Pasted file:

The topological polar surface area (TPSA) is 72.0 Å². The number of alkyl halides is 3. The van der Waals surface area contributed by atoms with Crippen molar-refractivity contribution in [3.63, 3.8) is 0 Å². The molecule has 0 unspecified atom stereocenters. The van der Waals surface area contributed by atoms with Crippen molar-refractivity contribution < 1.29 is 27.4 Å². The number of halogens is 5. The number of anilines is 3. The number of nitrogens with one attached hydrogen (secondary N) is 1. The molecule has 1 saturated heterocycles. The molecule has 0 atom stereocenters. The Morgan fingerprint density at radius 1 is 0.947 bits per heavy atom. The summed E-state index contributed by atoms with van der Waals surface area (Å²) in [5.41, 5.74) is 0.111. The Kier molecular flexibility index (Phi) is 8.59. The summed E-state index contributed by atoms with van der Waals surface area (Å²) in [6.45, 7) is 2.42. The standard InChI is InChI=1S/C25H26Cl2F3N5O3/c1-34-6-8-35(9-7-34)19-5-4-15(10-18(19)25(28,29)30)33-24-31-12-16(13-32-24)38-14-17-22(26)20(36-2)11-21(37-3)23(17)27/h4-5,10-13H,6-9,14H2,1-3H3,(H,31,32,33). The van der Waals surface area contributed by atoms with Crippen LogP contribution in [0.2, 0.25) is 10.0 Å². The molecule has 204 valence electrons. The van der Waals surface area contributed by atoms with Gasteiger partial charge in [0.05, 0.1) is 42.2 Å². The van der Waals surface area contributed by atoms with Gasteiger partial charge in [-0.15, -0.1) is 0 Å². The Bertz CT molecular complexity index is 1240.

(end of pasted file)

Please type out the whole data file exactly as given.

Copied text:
The topological polar surface area (TPSA) is 72.0 Å². The number of alkyl halides is 3. The van der Waals surface area contributed by atoms with Crippen molar-refractivity contribution in [3.63, 3.8) is 0 Å². The molecule has 0 unspecified atom stereocenters. The van der Waals surface area contributed by atoms with Crippen molar-refractivity contribution < 1.29 is 27.4 Å². The number of halogens is 5. The number of anilines is 3. The number of nitrogens with one attached hydrogen (secondary N) is 1. The molecule has 1 saturated heterocycles. The molecule has 0 atom stereocenters. The Morgan fingerprint density at radius 1 is 0.947 bits per heavy atom. The summed E-state index contributed by atoms with van der Waals surface area (Å²) in [5.41, 5.74) is 0.111. The Kier molecular flexibility index (Phi) is 8.59. The summed E-state index contributed by atoms with van der Waals surface area (Å²) in [6.45, 7) is 2.42. The standard InChI is InChI=1S/C25H26Cl2F3N5O3/c1-34-6-8-35(9-7-34)19-5-4-15(10-18(19)25(28,29)30)33-24-31-12-16(13-32-24)38-14-17-22(26)20(36-2)11-21(37-3)23(17)27/h4-5,10-13H,6-9,14H2,1-3H3,(H,31,32,33). The van der Waals surface area contributed by atoms with Crippen LogP contribution in [0.2, 0.25) is 10.0 Å². The molecule has 204 valence electrons. The van der Waals surface area contributed by atoms with Gasteiger partial charge in [0.05, 0.1) is 42.2 Å². The van der Waals surface area contributed by atoms with Gasteiger partial charge in [-0.15, -0.1) is 0 Å². The Bertz CT molecular complexity index is 1240.